US stocks finished lower overnight. Notably, the NASDAQ underperformed again.
I think something significant is going on here. The leader is beginning to falter. It may not be long before you see some big moves taking place in the market.
Like what happened in China yesterday…
Chinese stocks plunged 4.2%.
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That occurred on the ‘good news’ that China’s economy returned to growth in the June quarter. It expanded 3.2% year-on-year, and is now down just 1.6% for the first six months of the year.
But the quality of that growth was poor. As the Financial Times reports:
‘The solid rebound was only achieved with Herculean effort from an interventionist state falling back on the same tools it has relied on since the financial crisis of 2008.
‘Even before the first virus cases were discovered in Wuhan, the economy was struggling with massive over-investment, particularly in redundant real estate projects, mounting bad debt, growing dominance of inefficient state enterprises and chronic underconsumption. The government’s response to the collapse of growth in the first quarter has exacerbated all these problems.’
And the second quarter economic growth data bore that out.
Chronic under consumption?
Retails sales fell by 3.9% in the quarter, while real disposable income was down 1.3%. In other words, the consumer in China isn’t consuming.
That’s bad news for an economy that wants to increase consumption as a share of GDP. Or as the FT puts it:
‘Despite years of official rhetoric on the need to create a consumer economy and reduce reliance on investment as the main driver of growth, China’s household consumption as a percentage of gross domestic product remains extraordinarily low — less than 40 per cent and on a par with countries such as Gabon and Algeria.’
China’s problem, a perennial one, is that state-directed investment is ‘crowding out’ the private sector, both in terms of consumption and private investment.
For example, investment by state-owned enterprises increased 2.1% during the first half, while private company investment fell by 7.3%. The FT points out that the English language data release left this little snippet out.
‘Crowding out’ the private sector is probably the wrong expression. Drowning it might be better. The FT says its all part of Xi Jinping’s three-year plan to enhance the role of state-owned enterprises at the expense of private business.
China may have gone back to the 2008 playbook, but it is virtually impossible for them to replicate it.
This spells trouble for Australia
Back then, China’s response kicked off a three-year resources boom, particularly in the bulk commodities of iron ore and coal. It led to a terms of trade boom, which (if I remember correctly) pushed nominal economic growth rates as high as 10% at one stage.
As a result, the Reserve Bank hiked interest rates to 4.75% by late 2010, and stayed there for a year.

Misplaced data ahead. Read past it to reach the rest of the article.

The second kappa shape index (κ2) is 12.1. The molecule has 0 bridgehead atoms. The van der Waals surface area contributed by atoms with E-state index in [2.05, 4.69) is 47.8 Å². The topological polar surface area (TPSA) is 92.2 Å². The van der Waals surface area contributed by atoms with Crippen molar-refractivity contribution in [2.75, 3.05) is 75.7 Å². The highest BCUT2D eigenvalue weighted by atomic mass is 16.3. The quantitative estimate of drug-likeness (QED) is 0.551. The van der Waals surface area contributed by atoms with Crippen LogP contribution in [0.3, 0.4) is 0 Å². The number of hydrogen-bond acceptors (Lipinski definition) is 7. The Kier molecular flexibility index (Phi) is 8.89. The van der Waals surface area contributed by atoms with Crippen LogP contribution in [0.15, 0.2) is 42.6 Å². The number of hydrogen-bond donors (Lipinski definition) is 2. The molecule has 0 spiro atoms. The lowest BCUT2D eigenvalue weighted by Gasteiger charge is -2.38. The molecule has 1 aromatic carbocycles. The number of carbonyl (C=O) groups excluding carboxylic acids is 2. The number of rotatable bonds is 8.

Why can’t China do it all again?
Put simply, it now has too much debt.
According to the Institute for International Finance, across all sectors China’s debt level is on track to hit 335% of GDP, up from 302% at the start of the year.
That’s a huge increase, and tells you that China’s debt-fuelled growth is now becoming increasingly unproductive.
The other reason China can’t continue to pull this lever is a bit more complex, but I’ll keep it simple.
In short, China manages its currency, the yuan, against the US dollar. It’s not a hard peg, but it’s close.
In order to do this, it has to restrict capital flows. To be precise, it has to put up a wall to stop Chinese capital getting out.
As China creates more and more credit to prop its economy up, ever greater amounts of yuan flow through the economy. Clearly, the yuan is being devalued. But it’s not easy to exchange that yuan for US dollars. Capital controls prevent it.
Still, connected money will look to get out and get their hands on US dollars.
This perhaps explains why China moved on Hong Kong recently. It’s the conduit for capital flows in and out of China. To really control capital flows, the government needs to control Hong Kong.
The US knows this. As a result of China’s recently legislated national security laws, the US responded by removing Hong Kong’s special economic privileges.
As Trump said in a recent press conference, Hong Kong will now be treated ‘the same as mainland China.’
If that’s the case, China will be even more deprived of US dollars in the years ahead, putting more pressure on the exchange rate.
Throw in the fact that the West no longer trusts China, and are reconfiguring their supply chains, earning US dollars via trade will become a struggle too.
This all points to a coming break of the currency peg in the year ahead.
What does that mean for Australia and your investments? I’ve been working on a major report on this topic for the past few months.
Keep your eye out for it next week.
Editor, The Rum Rebellion